According to Alex, neuroforecasting and machine learning can help to predict music hits or misses in two ways: 1) being able to make more sophisticated analyses and get better understanding from the data that already exists; and 2) on the neuroscience side, by giving us a window into the hidden information about human preferences that we can add to that data. Here is Alex’s take on some of the issues discussed.
RSM: When it comes to backward engineering songs or the keys of songs into individual components, can you see whether a certain element, like adding a high string to the chorus, will get a stronger audience reaction or make a song more popular?
AG: That’s the direction we’re going. The idea is to build up a knowledge base and library that will enable us to analyse a song and get a prediction of listener response based on what we know from other songs. This already exists for visual stimuli, where we can use predictive algorithms to predict visual attention and engagement. Predictive music would be an auditory extension along the same lines.
Then what other aspects of the music industry, that don’t necessarily have to do with the individual success of a song, would benefit from machine learning?
Songs are rarely experienced in isolation; they are tracks on an album or a DJ’s set list. Any good DJ knows that the key is to lead people on an emotional journey, in part by spacing out the highs and lows and letting people reset emotionally before bringing them back up again. Machine learning could be used to optimise this pattern, not in terms of a single song but in terms of an entire emotional experience. The algorithm can be customised and optimised so that the emotional journey over the course of the DJ’s set enhances the experience of the listeners.
So now comes the meatier question: could AI replace song writers and musicians, for example? How far do you think machine learning will go in the music industry?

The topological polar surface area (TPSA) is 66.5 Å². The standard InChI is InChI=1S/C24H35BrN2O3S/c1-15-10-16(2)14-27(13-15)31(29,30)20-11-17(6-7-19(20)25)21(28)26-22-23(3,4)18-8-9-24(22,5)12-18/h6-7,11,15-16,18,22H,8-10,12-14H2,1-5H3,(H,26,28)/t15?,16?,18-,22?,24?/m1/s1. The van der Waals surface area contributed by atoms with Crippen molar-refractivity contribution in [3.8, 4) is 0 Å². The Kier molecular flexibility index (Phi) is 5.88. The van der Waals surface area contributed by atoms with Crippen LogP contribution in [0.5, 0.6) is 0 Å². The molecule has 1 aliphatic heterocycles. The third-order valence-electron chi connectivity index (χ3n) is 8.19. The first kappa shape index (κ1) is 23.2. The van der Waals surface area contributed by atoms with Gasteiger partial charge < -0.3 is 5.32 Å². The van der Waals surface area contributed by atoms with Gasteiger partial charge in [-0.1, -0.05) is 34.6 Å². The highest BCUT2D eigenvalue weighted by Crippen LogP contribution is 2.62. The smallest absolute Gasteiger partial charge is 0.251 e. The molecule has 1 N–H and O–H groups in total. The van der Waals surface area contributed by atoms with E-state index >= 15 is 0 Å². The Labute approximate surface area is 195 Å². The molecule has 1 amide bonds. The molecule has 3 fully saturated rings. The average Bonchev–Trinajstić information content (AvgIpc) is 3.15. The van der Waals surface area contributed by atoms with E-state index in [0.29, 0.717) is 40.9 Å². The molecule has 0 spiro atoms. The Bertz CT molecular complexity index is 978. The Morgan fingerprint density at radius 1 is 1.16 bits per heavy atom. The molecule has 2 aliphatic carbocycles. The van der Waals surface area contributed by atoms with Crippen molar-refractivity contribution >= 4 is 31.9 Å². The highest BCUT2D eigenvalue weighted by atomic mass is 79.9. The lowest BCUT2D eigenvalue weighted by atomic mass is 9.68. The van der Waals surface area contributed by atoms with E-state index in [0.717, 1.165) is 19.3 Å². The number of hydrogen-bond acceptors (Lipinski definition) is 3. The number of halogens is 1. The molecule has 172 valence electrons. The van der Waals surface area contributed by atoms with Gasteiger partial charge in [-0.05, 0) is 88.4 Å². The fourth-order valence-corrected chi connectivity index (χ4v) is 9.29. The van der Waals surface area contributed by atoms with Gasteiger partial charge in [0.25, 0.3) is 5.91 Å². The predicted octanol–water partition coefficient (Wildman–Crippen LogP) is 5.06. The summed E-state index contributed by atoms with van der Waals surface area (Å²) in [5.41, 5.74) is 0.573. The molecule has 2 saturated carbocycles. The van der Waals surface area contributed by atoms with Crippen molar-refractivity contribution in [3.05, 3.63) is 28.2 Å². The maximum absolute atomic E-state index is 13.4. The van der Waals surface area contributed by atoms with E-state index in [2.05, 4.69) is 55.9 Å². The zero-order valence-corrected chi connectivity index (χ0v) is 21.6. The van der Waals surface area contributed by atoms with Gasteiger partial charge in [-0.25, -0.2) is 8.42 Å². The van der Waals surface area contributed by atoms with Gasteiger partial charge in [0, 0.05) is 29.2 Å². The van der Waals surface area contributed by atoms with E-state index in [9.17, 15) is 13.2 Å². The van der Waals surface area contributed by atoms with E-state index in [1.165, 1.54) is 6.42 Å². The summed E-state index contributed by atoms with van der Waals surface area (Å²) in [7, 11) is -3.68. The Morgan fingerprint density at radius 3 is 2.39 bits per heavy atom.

Understandably, there’s a concern that AI will increasingly replace people across domains, and in the music industry in particular. But it’s important to remember what AI is good at, which is organising, analysing and manipulating large amounts of data. By definition, AI is derivative; it’s only as good as the information it has been given and what you tell it to do with that information. At this stage, it seems unlikely that AI will replace the innovation aspect of music. AI might help song writers, DJs and musicians to be quicker in doing the things they want to do, and in a more technical way that wasn’t possible before, but the innovation and vision in seeing where the music is going to go will still be driven by human input.
Good point. So then, what’s the end goal for using technology to predict music hits or misses?
The goal is to use the accumulated knowledge and technology to offer tools, like the ones I’ve mentioned before. Tools that can give you an idea, or at least a starting point, for how your music might be received by the marketplace of listeners. The idea is that it would be something that could aid in the generative creation process. Not dictate that process but give creators more information for things like pilot testing a new song before going public. By getting a general reaction to other music and other stimuli, creators can get hints about what they could then expect.
Could this also be applied to songs from the past that may have been overlooked when they were new? How could predictive modelling breathe new life into past overlooked songs?
The things we want to predict, the preferences and choices, aren’t static in time. A song may elicit a certain reaction from listeners at one time and then a very different reaction at another time in the future. For example, think of music that was ahead of its time and then had its moment years later. We could now feed that older catalogue of songs into a model, and have it tested to see if it’s now getting a response that suggests it will be successful which it might not have had in the past.
And what about platform personalities – like YouTubers or SoundCloud – who have vast numbers of followers who would buy their newly released songs or albums en masse, just because the follower likes the platform personality. How do AI and machines listen to the music and still take into account the pre-existing context of the artist’s popularity to predict a hit, even if that artist’s music is, well, average?
If you think about it, there are two ways to predict musical success. You can look at the outcome measures, like the metrics of shares, likes and sales. Or you can look at the components of the music and the responses to the music itself. I think it’s pretty clear that the best predictive models are going to incorporate both of these. So, while one might not be able to pick up on the audience that already exists, that’s something the other can do because it knows about the artist’s community, how much they share, how actively they support their artists, et cetera. A combination of the two methods will result in the best prediction.